For example, the chances of high SEO value homepage links or RSS feed links remaining permanently live is unlikely.
Website buyers should also get access to Google Search Console (formerly Webmaster Tools) to confirm that the website does not have a manual action, to review the links to the site Google has found and to view search analytics for the last 3 months.
Links in search console need to be cross-referenced against a third-party tool. A red flag is seeing a high number of unnatural links in Search Console vs. what third-party tools show. Malicious sellers may have built unnatural backlinks and intentionally blocked third-party tools through a method called cloaking.
A great resource is Link Research Tools. Their founder Chris Cemper says, “Doing proper due diligence to audit the backlink profile before buying a website or domain has been best practice for years. Otherwise you simply run too high of a risk purchasing a website with a toxic backlink profile that might cost you all of your organic rankings only a few days after the sale.”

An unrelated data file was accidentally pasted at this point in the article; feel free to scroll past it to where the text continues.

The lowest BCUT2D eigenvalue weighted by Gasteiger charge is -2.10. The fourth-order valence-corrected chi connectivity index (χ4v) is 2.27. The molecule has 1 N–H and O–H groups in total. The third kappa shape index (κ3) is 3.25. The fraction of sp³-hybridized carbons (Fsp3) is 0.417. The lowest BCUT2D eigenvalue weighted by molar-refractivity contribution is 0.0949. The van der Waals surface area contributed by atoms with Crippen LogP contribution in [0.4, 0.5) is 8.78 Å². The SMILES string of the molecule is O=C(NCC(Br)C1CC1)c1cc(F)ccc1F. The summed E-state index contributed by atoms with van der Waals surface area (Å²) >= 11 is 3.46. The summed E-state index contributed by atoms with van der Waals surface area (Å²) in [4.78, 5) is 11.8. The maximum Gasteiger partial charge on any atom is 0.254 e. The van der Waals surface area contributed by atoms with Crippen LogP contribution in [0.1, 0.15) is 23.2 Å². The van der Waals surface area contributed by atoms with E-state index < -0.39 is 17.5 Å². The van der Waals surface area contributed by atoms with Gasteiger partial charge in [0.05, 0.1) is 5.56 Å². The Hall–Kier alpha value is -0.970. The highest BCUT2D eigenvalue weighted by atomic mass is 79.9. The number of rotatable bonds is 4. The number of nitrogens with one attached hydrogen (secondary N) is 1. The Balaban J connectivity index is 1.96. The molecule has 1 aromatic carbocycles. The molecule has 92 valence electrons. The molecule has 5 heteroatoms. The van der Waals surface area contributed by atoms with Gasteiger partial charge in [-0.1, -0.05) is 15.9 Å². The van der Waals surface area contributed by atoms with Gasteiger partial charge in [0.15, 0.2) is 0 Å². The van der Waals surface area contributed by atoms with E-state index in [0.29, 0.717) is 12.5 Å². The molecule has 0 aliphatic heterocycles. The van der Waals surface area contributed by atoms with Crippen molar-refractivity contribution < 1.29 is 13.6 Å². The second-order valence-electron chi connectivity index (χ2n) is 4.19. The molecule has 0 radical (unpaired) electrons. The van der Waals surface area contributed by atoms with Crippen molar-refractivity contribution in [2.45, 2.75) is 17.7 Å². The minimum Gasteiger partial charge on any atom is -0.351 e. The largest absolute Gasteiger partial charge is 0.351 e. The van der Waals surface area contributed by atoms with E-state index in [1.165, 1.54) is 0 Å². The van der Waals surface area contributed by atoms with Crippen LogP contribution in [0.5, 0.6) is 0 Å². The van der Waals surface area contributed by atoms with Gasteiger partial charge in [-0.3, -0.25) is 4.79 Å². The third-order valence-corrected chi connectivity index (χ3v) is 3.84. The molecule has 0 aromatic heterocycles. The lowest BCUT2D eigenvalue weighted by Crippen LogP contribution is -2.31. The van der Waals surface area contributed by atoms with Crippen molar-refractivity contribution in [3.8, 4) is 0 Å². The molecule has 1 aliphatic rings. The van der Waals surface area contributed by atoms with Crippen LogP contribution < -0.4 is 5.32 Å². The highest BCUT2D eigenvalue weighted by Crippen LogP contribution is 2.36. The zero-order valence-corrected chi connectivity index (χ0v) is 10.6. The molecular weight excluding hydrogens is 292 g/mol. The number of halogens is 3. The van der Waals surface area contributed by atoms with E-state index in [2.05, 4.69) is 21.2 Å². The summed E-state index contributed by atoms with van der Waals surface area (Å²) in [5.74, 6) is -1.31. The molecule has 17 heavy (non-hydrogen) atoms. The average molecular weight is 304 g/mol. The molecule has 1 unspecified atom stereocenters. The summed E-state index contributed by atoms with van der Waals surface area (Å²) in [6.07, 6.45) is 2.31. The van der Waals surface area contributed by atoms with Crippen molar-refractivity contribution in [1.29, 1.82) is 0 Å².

The search analytics data should match Google Analytics page view data. Caution, it is extremely easy for a seller to inflate Google Analytics page views without using the common method of buying fake visitors or bot traffic.
Should a webmaster be concerned about negative SEO from competitors?
Yes! Negative SEO doesn’t mean going to Fiverr and blasting thousands of links at your competitor’s website. Although this can be annoying to deal with, these links can be disavowed in Google Search Console so they don’t harm your website.
If a website has a link profile that appears unnatural in a third-party tool, be sure to ask to see the current disavow file. Some of the best SEOs intentionally “negative SEO” their own websites and disavow links to make it difficult for competitors to reverse engineer their offpage strategy.
Today, negative SEO really means going after a brand’s reputation. Be sure to Google the brand name to make sure there are no negative reviews. Most business owners underestimate how much one or two negative reviews can impact sales.
Most business owners underestimate how much one or two negative reviews can impact sales.Click to tweet
Imagine you just bought a dating website with 100,000 members. Then when you searched “your new website name + login” there was an article telling your members to try another service.
In this example, the video tells all of its members to join a competitor website.
How concerned should they be about the on-site SEO?
The next thing we would investigate is the on-page SEO and the quality of the content. No one wants to buy a website and have traffic drop. Too much low quality content can trigger an algorithmic penalty, which is harder to detect because it does not trigger a manual action in Google Search Console.